By David Joel Miller, MS, Licensed Therapist & Licensed Counselor.
Why is it so hard to seek treatment for mental health problems?
If you had a broken leg, most people would head immediately for the hospital to seek treatment. If you’re incredibly drunk or high, you might put off going for treatment until you sober up. That’s a terrible idea. The longer you walk on the broken leg, the more damage you could do.
Not attending to mental health problems is the same thing. There are effective treatments for mental illnesses. Avoiding that treatment doesn’t make a mental illness go away. But some mental illnesses the longer you put off treatment, the more help you will need. Here are some reasons people avoid seeking help for their emotional problems.
Do you think having feelings is a bad thing?
Many people develop the mistaken attitude that feelings are bad, and we shouldn’t have them. Men especially have been prone to this. Society tells you that if your sad, anxious, or afraid, you should ignore those feelings and get back in the game. There’s a difference between acknowledging your feelings, the way you would a physical pain, and allowing those feelings to take control of you.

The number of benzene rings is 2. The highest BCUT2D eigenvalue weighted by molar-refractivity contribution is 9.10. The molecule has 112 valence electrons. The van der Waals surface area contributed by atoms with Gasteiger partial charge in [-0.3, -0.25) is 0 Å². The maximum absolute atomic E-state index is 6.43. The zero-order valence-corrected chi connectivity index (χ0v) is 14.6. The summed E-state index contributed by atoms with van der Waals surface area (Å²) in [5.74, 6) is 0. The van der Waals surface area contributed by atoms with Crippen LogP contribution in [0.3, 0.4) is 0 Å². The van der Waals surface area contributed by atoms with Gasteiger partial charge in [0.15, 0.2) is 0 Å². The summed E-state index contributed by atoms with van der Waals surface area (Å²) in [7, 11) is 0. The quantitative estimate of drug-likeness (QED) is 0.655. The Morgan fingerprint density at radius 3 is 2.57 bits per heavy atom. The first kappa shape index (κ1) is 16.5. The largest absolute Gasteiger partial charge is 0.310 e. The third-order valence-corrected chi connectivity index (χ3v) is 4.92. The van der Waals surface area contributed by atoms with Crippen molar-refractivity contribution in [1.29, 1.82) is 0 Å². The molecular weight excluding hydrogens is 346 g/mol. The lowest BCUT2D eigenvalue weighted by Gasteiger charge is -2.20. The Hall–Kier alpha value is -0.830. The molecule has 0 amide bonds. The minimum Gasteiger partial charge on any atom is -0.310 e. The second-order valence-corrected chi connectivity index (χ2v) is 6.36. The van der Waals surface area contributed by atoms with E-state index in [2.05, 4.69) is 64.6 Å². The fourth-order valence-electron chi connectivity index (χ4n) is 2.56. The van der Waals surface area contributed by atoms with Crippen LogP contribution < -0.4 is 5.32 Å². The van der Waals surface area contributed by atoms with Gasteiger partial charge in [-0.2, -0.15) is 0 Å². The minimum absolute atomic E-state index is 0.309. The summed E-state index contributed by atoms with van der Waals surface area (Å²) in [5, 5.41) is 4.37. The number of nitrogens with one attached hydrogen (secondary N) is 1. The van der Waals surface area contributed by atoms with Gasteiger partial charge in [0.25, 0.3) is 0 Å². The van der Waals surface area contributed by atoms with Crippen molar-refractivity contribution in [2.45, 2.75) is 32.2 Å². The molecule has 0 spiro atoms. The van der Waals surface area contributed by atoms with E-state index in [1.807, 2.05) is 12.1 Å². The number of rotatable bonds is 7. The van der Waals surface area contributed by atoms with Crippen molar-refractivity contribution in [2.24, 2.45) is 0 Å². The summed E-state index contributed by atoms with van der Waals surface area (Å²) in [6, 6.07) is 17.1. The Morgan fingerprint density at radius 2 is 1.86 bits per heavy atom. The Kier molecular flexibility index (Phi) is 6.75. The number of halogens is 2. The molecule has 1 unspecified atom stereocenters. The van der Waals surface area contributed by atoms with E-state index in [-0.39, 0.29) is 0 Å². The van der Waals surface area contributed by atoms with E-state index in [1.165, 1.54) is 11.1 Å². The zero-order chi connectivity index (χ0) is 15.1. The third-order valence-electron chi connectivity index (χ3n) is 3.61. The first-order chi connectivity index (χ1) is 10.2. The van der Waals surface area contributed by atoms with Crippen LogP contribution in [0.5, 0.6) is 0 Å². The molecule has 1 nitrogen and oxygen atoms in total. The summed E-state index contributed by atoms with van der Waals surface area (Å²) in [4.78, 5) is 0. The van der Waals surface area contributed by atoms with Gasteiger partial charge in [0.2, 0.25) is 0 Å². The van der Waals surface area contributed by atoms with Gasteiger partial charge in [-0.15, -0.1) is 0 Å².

Feelings are a valuable source of information. When we say that someone makes us sick to our stomach, there are nerve cells wrapped around the stomach and intestine which contract. Have you ever thought that someone was a pain in the neck? When you have that feeling, reach up and rub your neck. You’ll find it is stiff and the muscles have contracted.
Our nervous system sends signals when things are wrong. Some of those signals get interpreted as physical pains, and some get interpreted as feelings. In both cases, the body is trying to tell you something.
Do you feel you should be able to cure yourself of a mental illness?
Many people have the mistaken belief that if they bottle up feelings, those feelings will go away. We learn in anger management classes the bottling up anger allows it to build up steam. The opposite approach, venting your feelings, is just as dangerous. Exploding in anger can send you to jail and permanently destroy relationships.